In rooms with a neutral color palette, use green accessories to add a pop of color or texture. Swap out existing window treatments with curtains featuring botanical leaf prints or patterns. Layer throw pillows and blankets on the living room sofa. Avoid choosing all solid color pillows as the effect can be a bit flat; instead opt for complementary patterns and textures for a fresh, updated look.
Style your bookcase or end table with a vibrant emerald centerpiece bowl, or intersperse green vases with on-trend marble decor on the console table for a chic, of-the-moment look. For a bolder statement, consider a kelly-green statement wall, palm print wall decals, or a luxe velvet sofa in a rich olive hue.
Mix it up.
Beyond neutral palettes, green works beautifully in any number of color schemes. Many shades mix easily with black and white; use this combination for a classic, timeless aesthetic. Juxtapose a muted lime green with pops of red, orange, and yellow for a playful, energized space. Paler hues mix well with pastels or jewel tones offer a rich, vibrant look.
ABOUT THE AUTHOR: Laura Love Bardell writes for Crate and Barrel, where she creates design-savvy content on the latest home-furnishing trends. Laura enjoys giving tips for how to use furniture creatively for any space, big or small.
In a monthly survey of REALTORS®, respondents reported that properties were typically on the market for 29 days, just a day shorter time compared to one year ago (30 days), according to the August 2018 REALTORS® Confidence Index Survey. This indicates that in many states, the supply of homes for sale is still inadequate compared to the demand for homes. However, the difference in median days in the current month compared to the same month last year has started to narrow as homebuying demand has eased and the inventory of homes for sale has slightly increased. In January and February of this year, properties were selling about one week less compared to the length of time in the same period one year ago.
During the June–August 2018, properties typically sold within one month in 32 states and in the District of Columbia. Properties sold most quickly in the states of South Dakota (19 days), Washington (20 days), Colorado (21 days), Utah (21 days), Ohio (21 days), Idaho (22 days), Massachusetts (21 days), and Rhode Island (21 days).
Based on listing time on Realtor.com, properties sold more quickly in 385 out of 500 metro areas (77 percent)—still most of metro areas, but fewer than the number of metro areas that had year-on-year faster selling time in August 2017 (405 metros). Compared to the median days on market one year ago, properties sold more quickly in August 2018 even in the high-price areas of San Jose-Sunnyvale-Sta. Clara, San Francisco-Hayward, and San Diego-Carlsbad.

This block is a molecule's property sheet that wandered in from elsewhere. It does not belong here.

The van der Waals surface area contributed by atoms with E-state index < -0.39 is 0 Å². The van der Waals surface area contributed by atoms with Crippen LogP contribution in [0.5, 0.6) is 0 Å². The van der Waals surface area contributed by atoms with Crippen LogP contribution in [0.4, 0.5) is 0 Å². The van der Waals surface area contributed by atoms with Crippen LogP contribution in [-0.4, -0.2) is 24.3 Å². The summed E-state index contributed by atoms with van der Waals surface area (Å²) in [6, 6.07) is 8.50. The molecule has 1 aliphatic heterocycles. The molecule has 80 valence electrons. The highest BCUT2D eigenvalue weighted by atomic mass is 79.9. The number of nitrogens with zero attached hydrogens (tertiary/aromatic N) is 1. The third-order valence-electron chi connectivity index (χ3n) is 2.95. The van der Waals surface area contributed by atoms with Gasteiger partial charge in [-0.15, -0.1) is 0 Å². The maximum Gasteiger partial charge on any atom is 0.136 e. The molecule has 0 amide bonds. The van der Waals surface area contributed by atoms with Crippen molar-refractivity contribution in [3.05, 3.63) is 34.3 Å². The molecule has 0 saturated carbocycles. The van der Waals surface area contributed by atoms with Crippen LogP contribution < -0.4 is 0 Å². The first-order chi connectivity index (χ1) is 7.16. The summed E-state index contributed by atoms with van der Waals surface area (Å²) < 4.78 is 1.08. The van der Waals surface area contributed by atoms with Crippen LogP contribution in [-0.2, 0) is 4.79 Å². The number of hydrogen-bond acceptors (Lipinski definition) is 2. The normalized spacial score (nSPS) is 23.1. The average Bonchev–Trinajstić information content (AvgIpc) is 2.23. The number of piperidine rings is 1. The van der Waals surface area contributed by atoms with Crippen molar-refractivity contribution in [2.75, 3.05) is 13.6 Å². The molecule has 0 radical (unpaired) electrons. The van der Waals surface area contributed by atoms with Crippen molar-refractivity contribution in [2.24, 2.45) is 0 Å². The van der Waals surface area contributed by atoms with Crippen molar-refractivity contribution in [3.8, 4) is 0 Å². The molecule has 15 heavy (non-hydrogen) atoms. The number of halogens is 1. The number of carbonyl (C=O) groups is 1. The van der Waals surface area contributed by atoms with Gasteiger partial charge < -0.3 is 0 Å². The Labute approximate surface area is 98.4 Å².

Scroll down the list of metro areas in the interactive table below or hover over the map to view the median number days properties were listed on Realtor.com in July 2018 and one year ago.
About the Realtors® Confidence Index Survey
The RCI Survey gathers information from REALTORS® about local market conditions based on their client interactions and the characteristics of their most recent sales for the month. The August 2018 survey was sent to 50,000 REALTORS® who were selected from NAR’s1.3 million members through simple random sampling and to 8,386 respondents in the previous three surveys who provided their email addresses. There were 4,639 respondents to the online survey which ran from September 1-11, 2018. NAR weights the responses by a factor that aligns the sample distribution of responses to the distribution of NAR membership. The REALTORS® Confidence Index is provided by NAR solely for use as a reference. Resale of any part of this data is prohibited without NAR’s prior written consent. For questions on this report or to purchase the RCI series, please email: Data@realtors.org.
 In generating the median days on market at the state level, NAR uses data for the last three surveys to have close to 30 observations. Small states such as AK, ND, SD, MT, VT, WY, WV, DE, and D.C., may have fewer than 30 observations.
A lot of real estate agents are looking for a good, reliable home stager that can magically transform their listings into the price point their seller is hoping to achieve. The trouble and confusion sometimes comes when the real estate professional asks a few home stagers to “bid” or present a proposal on their vacant home.
Photo credit: HSR Certified Helen Bartlett of Refined Interior Staging Solutions in Kansas City
The vacant staging proposal price can range anywhere from $1,500 to $8,000 for a smaller home, so do you just pick the best priced stager?
I think we can all agree that there is a BIG difference between Walmart and Restoration Hardware when it comes to furnishings, so choosing a home stager on price alone is not a good idea … here’s why.
Photo Credit: HSR Certified Corrine Kaas of Harmonizing Homes
The professionally certified and trained home stager ranks the home based on “luxury level” and places the most ideal furnishings that kind of buyer would “expect” in the home. In each area across the country, there is a certain buyer “expectation” that corresponds to price point and location.